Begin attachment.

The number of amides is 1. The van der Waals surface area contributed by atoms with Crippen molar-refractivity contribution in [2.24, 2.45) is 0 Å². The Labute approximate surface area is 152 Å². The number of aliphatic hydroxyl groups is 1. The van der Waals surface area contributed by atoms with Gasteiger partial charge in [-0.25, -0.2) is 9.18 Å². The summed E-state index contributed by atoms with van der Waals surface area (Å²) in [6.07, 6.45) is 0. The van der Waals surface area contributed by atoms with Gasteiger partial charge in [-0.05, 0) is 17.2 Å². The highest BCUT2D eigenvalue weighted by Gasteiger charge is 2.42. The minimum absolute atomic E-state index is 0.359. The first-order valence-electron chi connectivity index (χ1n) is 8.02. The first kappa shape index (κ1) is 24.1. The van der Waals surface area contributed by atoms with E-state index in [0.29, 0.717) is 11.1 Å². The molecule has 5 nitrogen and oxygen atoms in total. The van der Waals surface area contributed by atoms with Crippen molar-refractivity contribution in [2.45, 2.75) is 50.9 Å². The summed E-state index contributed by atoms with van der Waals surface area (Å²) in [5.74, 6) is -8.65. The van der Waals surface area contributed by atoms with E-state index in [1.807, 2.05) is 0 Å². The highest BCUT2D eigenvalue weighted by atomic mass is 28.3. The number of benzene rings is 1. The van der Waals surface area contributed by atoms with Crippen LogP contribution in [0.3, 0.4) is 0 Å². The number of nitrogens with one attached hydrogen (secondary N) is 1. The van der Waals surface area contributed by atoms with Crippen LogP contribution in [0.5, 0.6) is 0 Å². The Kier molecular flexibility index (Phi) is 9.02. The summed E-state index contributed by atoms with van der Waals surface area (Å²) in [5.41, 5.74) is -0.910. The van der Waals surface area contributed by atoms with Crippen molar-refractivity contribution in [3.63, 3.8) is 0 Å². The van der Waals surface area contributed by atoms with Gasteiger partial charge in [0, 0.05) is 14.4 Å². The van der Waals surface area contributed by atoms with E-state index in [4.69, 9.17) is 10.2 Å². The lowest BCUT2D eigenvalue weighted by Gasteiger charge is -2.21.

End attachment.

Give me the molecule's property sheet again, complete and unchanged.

The number of amides is 1. The van der Waals surface area contributed by atoms with Crippen molar-refractivity contribution in [2.24, 2.45) is 0 Å². The Labute approximate surface area is 152 Å². The number of aliphatic hydroxyl groups is 1. The van der Waals surface area contributed by atoms with Gasteiger partial charge in [-0.25, -0.2) is 9.18 Å². The summed E-state index contributed by atoms with van der Waals surface area (Å²) in [6.07, 6.45) is 0. The van der Waals surface area contributed by atoms with Gasteiger partial charge in [-0.05, 0) is 17.2 Å². The highest BCUT2D eigenvalue weighted by Gasteiger charge is 2.42. The minimum absolute atomic E-state index is 0.359. The first-order valence-electron chi connectivity index (χ1n) is 8.02. The first kappa shape index (κ1) is 24.1. The van der Waals surface area contributed by atoms with E-state index in [0.29, 0.717) is 11.1 Å². The molecule has 5 nitrogen and oxygen atoms in total. The van der Waals surface area contributed by atoms with Crippen molar-refractivity contribution in [2.45, 2.75) is 50.9 Å². The summed E-state index contributed by atoms with van der Waals surface area (Å²) in [5.74, 6) is -8.65. The van der Waals surface area contributed by atoms with E-state index in [1.807, 2.05) is 0 Å². The highest BCUT2D eigenvalue weighted by atomic mass is 28.3. The number of benzene rings is 1. The van der Waals surface area contributed by atoms with Crippen LogP contribution in [0.3, 0.4) is 0 Å². The number of nitrogens with one attached hydrogen (secondary N) is 1. The van der Waals surface area contributed by atoms with Crippen LogP contribution in [0.5, 0.6) is 0 Å². The Kier molecular flexibility index (Phi) is 9.02. The summed E-state index contributed by atoms with van der Waals surface area (Å²) in [5.41, 5.74) is -0.910. The van der Waals surface area contributed by atoms with Crippen molar-refractivity contribution in [3.63, 3.8) is 0 Å². The van der Waals surface area contributed by atoms with Gasteiger partial charge in [0, 0.05) is 14.4 Å². The van der Waals surface area contributed by atoms with E-state index in [4.69, 9.17) is 10.2 Å². The lowest BCUT2D eigenvalue weighted by Gasteiger charge is -2.21.